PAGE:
“Innovators should reflect on the key information they would like to obtain, and the questions that should be asked in order to elicit the feedback needed. Bear in mind that there may be a range of characteristics of customers and users, so innovators should seek to include all potential perspectives. Questions asked of these stakeholders will be different depending on the purpose of the product, the setting in which it will be used, the role of the user, and stage of product development and commercialization.”
Written by Christine McDonough, MS, PhD
TREAT, Project Leader & Evaluation
Boston University, Health & Disability Research Institute, Research Asst. Prof.
If you are like many of the individuals TREAT interacts with on a daily basis, you are currently in the process of developing an innovative product or technology that you believe will eventually solve an important rehabilitation need. Before a technology can advance successfully from a promising idea to a commercial product, there needs to be a deep understanding of the problem from the perspectives of the people directly experiencing it. At TREAT, we strive to support the development and commercialization of rehabilitation solutions that address critical needs of the rehab community. We help innovators to identify key stakeholders and to incorporate their perspectives into the commercialization process.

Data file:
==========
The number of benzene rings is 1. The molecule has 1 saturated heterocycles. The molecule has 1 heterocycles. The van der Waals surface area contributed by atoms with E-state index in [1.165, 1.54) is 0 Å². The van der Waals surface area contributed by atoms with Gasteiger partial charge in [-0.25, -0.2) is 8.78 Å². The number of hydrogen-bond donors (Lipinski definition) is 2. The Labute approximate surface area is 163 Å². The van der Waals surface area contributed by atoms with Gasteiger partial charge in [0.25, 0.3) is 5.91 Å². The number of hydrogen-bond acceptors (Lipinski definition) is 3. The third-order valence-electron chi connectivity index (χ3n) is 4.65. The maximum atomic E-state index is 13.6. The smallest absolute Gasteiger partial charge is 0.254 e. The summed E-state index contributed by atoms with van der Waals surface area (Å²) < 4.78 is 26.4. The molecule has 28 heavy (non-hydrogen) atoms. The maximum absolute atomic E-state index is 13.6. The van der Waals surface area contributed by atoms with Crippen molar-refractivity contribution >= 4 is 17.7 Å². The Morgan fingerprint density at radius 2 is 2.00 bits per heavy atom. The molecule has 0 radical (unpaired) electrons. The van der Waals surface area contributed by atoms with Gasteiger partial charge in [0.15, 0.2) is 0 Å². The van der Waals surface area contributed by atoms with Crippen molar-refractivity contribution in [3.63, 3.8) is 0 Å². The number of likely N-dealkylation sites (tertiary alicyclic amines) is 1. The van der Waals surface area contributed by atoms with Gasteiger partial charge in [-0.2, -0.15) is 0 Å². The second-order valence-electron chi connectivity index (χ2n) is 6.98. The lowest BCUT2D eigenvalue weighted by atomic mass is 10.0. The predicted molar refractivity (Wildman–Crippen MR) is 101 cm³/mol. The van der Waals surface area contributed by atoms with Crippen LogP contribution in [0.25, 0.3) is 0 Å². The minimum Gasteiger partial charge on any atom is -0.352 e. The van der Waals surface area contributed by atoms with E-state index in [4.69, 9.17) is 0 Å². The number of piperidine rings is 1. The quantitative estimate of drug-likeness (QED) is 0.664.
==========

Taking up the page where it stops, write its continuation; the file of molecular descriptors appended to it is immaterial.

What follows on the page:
To identify the key stakeholders, we encourage innovators to seek answers to several important questions. Here are a few main questions to get you started:
Who will use the product?
In the special case of rehabilitation devices and technology, the ultimate user is the person overcoming functional challenges. However, there may be multiple users including caregivers, such as family members, and inpatient rehabilitation or skilled nursing facility providers.
Who will purchase the product?
Identifying the buyer is usually not a simple endeavor. If the product is purchased by a health care institution, there may be several levels of input for purchase, including caregiver and management perspectives. It is critical to consider these perspectives in product development to ensure that the users and purchasers’ needs will be met.
How will the product be purchased?
Innovators need to know how the purchase process works from different perspectives to understand the market for the product. Although some products can be purchased directly by the consumer, others require a prescription. In some cases insurers may pay for part – or all – of the product. The option for rental or leasing may also impact the commercialization plan.
The TREAT program strongly encourages clients to seek input from the full range of users and purchasers at each stage of product development and commercialization. This can be an informal process; however, careful consideration should be given to the goals of the interaction. Innovators should reflect on the key information they would like to obtain, and the questions that should be asked in order to elicit the feedback needed. Bear in mind that there may be a range of characteristics of customers and users, so innovators should seek to include all potential perspectives. Questions asked of these stakeholders will be different depending on the purpose of the product, the setting in which it will be used, the role of the user, and stage of product development and commercialization.